Heenan family in Rhymney: the early years

Until 1800 the settlement of Rhymney was largely rural. There were a few sheep farms and a few farm houses scattered along the hillsides.

All that began to change in 1800 when the foundations were laid for a huge ironworks. Over the next fifty years or so, the area was transformed into an industrial community of ironworkers and coal workers. Blast furnaces, steel works, churches, houses all sprung up to house thousands of people drawn to Rhymney by the prospect of work. They travelled from mid Wales,  from the nearby Sirhowy valleys and from across the English border from the Forest of Dean and Gloucester. They arrived too from Ireland having heard that that workers were needed to build railways. Empty coal boats returning from Cork brought hordes of labourers.

Among them came my great great grandparents.

The ironworks was a venture by a group of partners. john Lloyd’s Early History of he Old South Wales Iron Works said that the partners in the venture were Thomas Williams, Richard Cunningham who became the first manager, and Richard Crawshay of Cyfarthfa. in 1803 the three, together with Crawshay’s son Benjamin Hall and a Watkin George, they formed The Union Iron Works Co Ltd with a venture capital of £29,000. When Crawshay died in 1810, the works passed to Benjamin Hall and subsequently to his son Benhamin after whom the Big Ben bell in Parliament is named.

A new set of furnaces were built in 1825 on the opposite side of the river, on land belonging to the Marquis of Bute. The design was so unusual they attracted widespread notice. Drawings of them hung in the Royal Academy . The works suffered during the 1830s as a result of over-production around the country. In 1835 a new company was created known as the Rymney Iron Company which led to a rapid rise in population Most of the streets were to be built over the next 20 hers. In 1839 the Lawn Cpmpany Ship, the brewery and the Parish church were constructed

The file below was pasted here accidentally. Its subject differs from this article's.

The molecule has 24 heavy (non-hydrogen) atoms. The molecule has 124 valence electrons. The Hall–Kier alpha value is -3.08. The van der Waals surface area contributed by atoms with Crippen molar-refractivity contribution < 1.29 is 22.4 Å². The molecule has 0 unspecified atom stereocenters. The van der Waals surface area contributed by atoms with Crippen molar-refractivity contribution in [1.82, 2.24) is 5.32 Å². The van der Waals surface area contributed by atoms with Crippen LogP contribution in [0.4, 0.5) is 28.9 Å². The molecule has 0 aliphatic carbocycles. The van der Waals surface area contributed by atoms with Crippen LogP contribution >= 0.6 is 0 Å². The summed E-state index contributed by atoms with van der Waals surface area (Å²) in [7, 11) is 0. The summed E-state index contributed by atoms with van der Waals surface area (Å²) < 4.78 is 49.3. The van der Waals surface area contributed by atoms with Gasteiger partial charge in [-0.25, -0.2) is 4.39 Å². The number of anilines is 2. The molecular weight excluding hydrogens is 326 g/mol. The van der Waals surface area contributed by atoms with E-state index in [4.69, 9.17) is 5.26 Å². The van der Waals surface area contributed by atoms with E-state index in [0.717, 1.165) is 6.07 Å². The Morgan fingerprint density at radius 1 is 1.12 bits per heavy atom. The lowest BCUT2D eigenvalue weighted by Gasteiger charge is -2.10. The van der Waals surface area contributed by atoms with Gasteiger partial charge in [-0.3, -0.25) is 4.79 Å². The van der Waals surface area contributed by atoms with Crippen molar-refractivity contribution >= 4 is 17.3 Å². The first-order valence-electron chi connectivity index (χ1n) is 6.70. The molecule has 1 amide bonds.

A key mover in all the developments was Andew Buchan, a Scot who had trained as a carpenter. he hd been engaged as a contracter to divert the course and deepen hthe bed of the river to make room for the Bute furnaces and as flood prevention. for this enterprise he employed Irish labourers –  their prescence led to rioting and soliers were quartered in huts to keep the peace. to provide for the navvies, Buchan gve them notes for the Carno shop for small amounts of groceries.

By 1838, according to the Rymney Iron Company annual meeting, noted that they had located on ‘what were before almost barren mountains, a population of 8,000 souls and increasing daily, they were bound to provide and endow a church’

Catholics did not get a school until 1863 when the Roman Catholic community erected one for 150 children.

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